Is it worth jail time, lost productivity and revenue due to taking short-cuts and skipping steps in the implementation of your safe process? This document provides a methodology, with examples, for conducting and implementing a service provider self-assessment program, provides a cost estimate for conducting service provider assessments versus service provider self-assessment, presents an example of assessment tool identification, demonstrates how the self assessment process functions and shows results of the program based on four years of data collection.
Do you have service providers at your workplace? Are you relying on service providers to perform installations or other related tasks? When we began the process of evaluating the service providers for environmental safety and health (ESH) compliance, many lessons were learned. In 2002, we had reduced our internal Lost Restricted Day Case (LRDC) rate from greater than 5 in 1992 to below 1. We were confident; however we could reduce LRDC even more thereby providing a safer workplace. This reduction would only be possible through a buy in to this reduction process by our company's service providers. Although the service provider's injuries do not count on your company log they can impact your workplace by causing injury to employees working in the area. In 2002, according to the Occupational Safety and Health Administration (OSHA), the service industry had a 27.3 percent of Non Fatal Workplace Injuries. This percentage was the highest percent of all groups reviewed. Manufacturing accounted for 23.3 percent of Non Fatal Workplace Injuries. Locally in our facility, we experienced 13 human error events in 2002 and in 2006 this number reduced to 11. There are two contributing factors which we believe led to the reduction in human related events:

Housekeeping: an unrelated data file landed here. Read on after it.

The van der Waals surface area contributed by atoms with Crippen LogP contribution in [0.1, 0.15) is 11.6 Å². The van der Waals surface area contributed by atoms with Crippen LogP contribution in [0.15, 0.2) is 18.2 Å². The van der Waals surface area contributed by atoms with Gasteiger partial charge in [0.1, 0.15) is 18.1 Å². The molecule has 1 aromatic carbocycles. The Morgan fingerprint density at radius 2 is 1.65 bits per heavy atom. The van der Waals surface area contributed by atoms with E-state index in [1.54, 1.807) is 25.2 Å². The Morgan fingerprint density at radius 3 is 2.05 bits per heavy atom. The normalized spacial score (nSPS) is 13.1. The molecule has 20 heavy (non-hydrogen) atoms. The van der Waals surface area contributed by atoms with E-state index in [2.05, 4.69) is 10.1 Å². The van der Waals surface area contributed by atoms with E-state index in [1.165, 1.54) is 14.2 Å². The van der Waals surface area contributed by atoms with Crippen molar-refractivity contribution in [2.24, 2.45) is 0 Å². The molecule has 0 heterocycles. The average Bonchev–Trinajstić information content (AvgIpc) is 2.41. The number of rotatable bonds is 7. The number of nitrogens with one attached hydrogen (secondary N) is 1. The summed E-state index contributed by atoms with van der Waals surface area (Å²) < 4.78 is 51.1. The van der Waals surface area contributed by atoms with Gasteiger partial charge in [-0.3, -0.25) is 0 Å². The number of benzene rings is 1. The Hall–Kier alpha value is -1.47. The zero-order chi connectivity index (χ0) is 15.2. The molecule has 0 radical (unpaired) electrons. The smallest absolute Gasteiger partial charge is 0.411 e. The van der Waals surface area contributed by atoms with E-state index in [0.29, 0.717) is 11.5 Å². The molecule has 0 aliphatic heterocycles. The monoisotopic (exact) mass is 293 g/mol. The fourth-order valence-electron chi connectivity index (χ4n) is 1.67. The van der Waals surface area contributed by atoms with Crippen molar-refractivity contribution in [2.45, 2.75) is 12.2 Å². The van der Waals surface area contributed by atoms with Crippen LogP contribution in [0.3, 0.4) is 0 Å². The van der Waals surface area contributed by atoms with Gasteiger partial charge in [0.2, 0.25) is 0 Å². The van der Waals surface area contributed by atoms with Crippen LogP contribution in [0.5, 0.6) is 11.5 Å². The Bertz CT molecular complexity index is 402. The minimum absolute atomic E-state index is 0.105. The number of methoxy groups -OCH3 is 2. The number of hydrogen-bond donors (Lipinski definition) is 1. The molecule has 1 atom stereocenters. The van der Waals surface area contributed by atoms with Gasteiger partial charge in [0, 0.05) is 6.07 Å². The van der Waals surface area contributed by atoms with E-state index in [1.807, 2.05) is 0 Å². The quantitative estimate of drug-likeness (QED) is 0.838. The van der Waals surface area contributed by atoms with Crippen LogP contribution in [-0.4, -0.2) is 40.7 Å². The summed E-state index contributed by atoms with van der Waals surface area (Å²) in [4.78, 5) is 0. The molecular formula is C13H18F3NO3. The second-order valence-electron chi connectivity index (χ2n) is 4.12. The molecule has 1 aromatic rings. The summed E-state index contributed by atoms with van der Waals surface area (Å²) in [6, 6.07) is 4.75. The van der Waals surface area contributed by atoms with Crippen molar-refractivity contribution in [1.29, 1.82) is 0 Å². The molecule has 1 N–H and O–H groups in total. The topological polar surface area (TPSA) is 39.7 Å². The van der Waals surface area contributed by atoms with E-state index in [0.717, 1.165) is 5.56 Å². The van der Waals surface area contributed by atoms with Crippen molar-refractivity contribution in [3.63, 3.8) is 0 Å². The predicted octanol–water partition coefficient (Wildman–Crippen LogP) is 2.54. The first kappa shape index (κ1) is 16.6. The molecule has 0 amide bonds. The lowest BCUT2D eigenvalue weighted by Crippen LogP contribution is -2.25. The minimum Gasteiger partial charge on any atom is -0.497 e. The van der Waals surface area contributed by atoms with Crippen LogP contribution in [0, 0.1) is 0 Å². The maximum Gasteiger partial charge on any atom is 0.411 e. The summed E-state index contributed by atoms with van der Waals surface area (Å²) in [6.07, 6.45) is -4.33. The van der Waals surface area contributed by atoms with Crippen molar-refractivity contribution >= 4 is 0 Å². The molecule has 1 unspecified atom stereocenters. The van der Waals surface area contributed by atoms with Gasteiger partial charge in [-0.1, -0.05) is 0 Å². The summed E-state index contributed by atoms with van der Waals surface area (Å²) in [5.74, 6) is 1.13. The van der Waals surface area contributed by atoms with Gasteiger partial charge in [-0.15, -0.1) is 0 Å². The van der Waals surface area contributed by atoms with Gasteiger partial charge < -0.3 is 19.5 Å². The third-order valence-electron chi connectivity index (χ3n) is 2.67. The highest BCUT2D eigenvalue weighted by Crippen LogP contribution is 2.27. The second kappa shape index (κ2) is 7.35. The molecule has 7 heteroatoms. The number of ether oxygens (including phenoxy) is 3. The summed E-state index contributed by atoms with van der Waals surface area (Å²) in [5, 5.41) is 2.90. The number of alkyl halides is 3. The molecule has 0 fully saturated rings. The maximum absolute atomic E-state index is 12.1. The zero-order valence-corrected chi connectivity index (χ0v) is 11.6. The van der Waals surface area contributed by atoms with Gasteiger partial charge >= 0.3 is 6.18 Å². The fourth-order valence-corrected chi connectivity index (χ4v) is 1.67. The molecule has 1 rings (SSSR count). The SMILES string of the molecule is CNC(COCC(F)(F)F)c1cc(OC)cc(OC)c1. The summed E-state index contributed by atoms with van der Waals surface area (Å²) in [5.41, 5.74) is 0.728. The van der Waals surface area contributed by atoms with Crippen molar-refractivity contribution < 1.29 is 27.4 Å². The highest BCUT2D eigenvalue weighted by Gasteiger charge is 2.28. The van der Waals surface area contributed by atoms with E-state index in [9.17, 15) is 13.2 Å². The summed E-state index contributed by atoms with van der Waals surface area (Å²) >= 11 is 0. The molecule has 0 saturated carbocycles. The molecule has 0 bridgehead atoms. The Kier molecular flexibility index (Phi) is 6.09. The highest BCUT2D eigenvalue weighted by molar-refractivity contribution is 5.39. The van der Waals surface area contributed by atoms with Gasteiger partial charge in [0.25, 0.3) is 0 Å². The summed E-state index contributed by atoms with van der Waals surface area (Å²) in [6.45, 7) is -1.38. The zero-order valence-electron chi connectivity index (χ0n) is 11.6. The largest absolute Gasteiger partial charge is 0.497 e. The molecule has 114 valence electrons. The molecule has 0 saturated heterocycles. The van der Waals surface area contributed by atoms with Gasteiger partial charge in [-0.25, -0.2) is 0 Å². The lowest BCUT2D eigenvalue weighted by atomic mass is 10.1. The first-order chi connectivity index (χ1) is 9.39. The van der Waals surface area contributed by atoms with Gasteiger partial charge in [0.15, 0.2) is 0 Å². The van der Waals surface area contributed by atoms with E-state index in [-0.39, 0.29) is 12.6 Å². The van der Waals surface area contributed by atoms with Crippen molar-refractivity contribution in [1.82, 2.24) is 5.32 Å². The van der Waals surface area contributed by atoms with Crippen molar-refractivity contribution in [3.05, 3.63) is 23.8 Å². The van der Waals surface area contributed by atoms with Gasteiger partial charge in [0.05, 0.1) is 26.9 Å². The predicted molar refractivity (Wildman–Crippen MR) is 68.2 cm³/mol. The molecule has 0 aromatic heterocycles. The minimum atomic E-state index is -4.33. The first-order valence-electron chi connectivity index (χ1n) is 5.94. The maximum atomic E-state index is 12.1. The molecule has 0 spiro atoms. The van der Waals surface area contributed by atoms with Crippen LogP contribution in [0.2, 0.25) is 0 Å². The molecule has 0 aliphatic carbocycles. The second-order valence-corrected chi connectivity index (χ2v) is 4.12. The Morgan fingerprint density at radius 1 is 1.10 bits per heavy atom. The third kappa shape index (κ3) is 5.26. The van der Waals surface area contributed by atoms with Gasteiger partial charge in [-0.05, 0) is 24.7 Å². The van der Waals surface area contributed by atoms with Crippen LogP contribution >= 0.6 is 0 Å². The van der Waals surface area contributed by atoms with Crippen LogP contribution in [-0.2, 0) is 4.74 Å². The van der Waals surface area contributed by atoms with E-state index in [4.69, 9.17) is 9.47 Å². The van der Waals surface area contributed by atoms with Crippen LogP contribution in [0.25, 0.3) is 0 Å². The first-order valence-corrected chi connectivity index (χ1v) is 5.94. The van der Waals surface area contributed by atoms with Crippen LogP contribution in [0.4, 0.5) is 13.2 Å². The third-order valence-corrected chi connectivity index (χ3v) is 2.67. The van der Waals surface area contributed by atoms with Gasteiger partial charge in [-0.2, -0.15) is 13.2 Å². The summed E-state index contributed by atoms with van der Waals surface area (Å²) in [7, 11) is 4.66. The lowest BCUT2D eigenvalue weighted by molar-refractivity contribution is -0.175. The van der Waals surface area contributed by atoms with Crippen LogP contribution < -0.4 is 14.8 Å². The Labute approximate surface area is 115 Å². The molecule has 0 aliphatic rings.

implementation of a service provider safety committee, and;
the implementation of a reliability reduction team.
As with all industry it is important to identify a problem, establish a roadmap to correct the problem, implement a corrective action plan and verify this plan to ensure your corrective action plan is working. We are no different in this area. In 2002, we identified a need to evaluate service providers performing work within our facility. This task was going to be conducted initially by the Safety Professionals within each site however, there were some potential limitations to this methodology. The first was the amount of time it would take to conduct a thorough review of our service provider program. This process would require us to request safety manuals, OSHA logs, and inquire on the insurance modifier, liability insurance and injury illness reports associated with the work being performed.